On July 19, 2018, the California Attorney General, Federal Trade Commission and other state Attorneys General announced enforcement actions have been taken against charities that conduct fundraising solicitations that falsely promise to help veterans and military service members.  More information about this enforcement and education effort is available through the California Attorney General's press release.

Action to Check Status of Charities

Charities conducting fundraising activities in California must register with the California Attorney General's Registrar of Charitable Trusts.  The Registrar of Charitable Trusts has a look up tool available on their website for potential donors and other interested parties to check the validity and status of registered charities, as well as to view available filings that have been made with the Registry of Charitable Trusts.

Additional information regarding qualified tax exempt charities is available from the California Franchise Tax Board (Revoked Exempt Organizations List) and Internal Revenue Service (Tax Exempt Organization Search Tool).

California and Foreign Business Entities (Corporations, Limited Liability Companies and Limited Partnerships) register with the California Secretary of State prior to seeking tax exemption and registering with the Registrar of Charitable Trusts.  Documents filed with the California Secretary of State can be downloaded for free through the business search tool on the bizfile Online portal.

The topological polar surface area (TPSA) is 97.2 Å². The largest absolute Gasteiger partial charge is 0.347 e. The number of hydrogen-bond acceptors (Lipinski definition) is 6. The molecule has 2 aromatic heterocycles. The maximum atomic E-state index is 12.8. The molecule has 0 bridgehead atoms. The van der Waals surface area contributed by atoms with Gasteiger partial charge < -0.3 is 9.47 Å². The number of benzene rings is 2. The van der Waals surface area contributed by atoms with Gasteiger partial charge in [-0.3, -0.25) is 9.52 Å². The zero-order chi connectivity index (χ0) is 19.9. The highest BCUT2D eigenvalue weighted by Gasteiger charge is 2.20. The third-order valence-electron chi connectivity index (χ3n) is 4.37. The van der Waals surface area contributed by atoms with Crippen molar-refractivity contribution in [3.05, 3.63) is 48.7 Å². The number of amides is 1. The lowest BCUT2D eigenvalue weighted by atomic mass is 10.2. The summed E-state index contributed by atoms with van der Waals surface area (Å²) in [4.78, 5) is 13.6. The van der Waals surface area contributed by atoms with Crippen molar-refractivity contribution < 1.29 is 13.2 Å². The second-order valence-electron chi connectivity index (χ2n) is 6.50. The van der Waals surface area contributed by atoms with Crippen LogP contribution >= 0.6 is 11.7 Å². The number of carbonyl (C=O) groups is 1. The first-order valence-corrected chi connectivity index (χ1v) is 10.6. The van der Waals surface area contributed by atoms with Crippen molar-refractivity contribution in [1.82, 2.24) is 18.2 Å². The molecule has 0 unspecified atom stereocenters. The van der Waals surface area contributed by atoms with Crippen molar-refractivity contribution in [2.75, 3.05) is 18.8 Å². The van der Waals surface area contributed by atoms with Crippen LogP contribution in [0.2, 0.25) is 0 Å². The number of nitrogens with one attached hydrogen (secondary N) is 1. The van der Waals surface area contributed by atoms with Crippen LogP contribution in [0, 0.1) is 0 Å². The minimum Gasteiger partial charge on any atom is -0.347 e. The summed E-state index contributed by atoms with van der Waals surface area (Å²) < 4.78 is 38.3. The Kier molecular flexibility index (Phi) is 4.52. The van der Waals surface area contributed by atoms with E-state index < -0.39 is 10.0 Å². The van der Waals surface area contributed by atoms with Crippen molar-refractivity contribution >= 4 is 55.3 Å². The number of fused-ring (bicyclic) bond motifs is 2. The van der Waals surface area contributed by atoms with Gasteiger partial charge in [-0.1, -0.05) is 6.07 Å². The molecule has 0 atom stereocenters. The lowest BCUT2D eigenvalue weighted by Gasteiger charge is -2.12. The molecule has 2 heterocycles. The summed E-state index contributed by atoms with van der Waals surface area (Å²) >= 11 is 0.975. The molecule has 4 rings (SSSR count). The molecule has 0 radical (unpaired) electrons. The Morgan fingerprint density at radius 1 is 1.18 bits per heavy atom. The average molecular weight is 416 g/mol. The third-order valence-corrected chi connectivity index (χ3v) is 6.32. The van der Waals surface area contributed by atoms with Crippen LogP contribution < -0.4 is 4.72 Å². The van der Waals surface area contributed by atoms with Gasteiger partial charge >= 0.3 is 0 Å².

Where to File a Complaint

For general information on complaints about a charity or charitable solicitation go to the California Attorney General's website. A Complaint to the California Attorney General Regarding a Charity or Charitable Solicitation can be completed online and printed to mail or email.

False Presentation Law to Punish Cheats Who Solicit Veterans and Others

Existing law makes it a misdemeanor to fraudulently solicit or receive money or property for charitable or religious purposes, or lie about the soliciting organization’s purpose as charitable or religious or the manner in which the money or property will be used. Violations are punishable by imprisonment, by a fine of up-to $5000, or both.

** Disclaimer: Although every attempt has been made to ensure that the information contained on the bizfile Online portal is accurate, the California Secretary of State's office is not responsible for any loss, consequence, or damage resulting directly or indirectly from reliance on the accuracy, reliability, or timeliness of the information that is provided. All such information is provided "as is."

Statutes of 1998, Chapter 166, Sec. 1 (AB 903 Miller)